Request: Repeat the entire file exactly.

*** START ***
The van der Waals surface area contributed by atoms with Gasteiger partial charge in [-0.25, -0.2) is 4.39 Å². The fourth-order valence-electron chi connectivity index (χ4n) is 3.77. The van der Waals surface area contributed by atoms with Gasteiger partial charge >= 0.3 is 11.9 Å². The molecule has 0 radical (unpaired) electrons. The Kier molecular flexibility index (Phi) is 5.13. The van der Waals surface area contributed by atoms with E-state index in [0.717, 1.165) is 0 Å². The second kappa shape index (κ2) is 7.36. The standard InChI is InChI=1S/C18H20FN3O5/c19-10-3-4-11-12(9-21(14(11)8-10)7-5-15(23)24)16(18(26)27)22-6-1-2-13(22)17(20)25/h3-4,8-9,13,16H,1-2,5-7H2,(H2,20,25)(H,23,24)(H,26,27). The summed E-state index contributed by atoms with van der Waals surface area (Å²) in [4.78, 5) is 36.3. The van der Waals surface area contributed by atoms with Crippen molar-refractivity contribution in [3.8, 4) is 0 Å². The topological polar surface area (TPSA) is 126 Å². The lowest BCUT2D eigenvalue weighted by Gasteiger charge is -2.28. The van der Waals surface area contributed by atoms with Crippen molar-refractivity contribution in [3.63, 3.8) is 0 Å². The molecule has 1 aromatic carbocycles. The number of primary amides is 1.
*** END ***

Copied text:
The van der Waals surface area contributed by atoms with Gasteiger partial charge in [-0.25, -0.2) is 4.39 Å². The fourth-order valence-electron chi connectivity index (χ4n) is 3.77. The van der Waals surface area contributed by atoms with Gasteiger partial charge >= 0.3 is 11.9 Å². The molecule has 0 radical (unpaired) electrons. The Kier molecular flexibility index (Phi) is 5.13. The van der Waals surface area contributed by atoms with E-state index in [0.717, 1.165) is 0 Å². The second kappa shape index (κ2) is 7.36. The standard InChI is InChI=1S/C18H20FN3O5/c19-10-3-4-11-12(9-21(14(11)8-10)7-5-15(23)24)16(18(26)27)22-6-1-2-13(22)17(20)25/h3-4,8-9,13,16H,1-2,5-7H2,(H2,20,25)(H,23,24)(H,26,27). The summed E-state index contributed by atoms with van der Waals surface area (Å²) in [4.78, 5) is 36.3. The van der Waals surface area contributed by atoms with Crippen molar-refractivity contribution in [3.8, 4) is 0 Å². The topological polar surface area (TPSA) is 126 Å². The lowest BCUT2D eigenvalue weighted by Gasteiger charge is -2.28. The van der Waals surface area contributed by atoms with Crippen molar-refractivity contribution in [3.63, 3.8) is 0 Å². The molecule has 1 aromatic carbocycles. The number of primary amides is 1.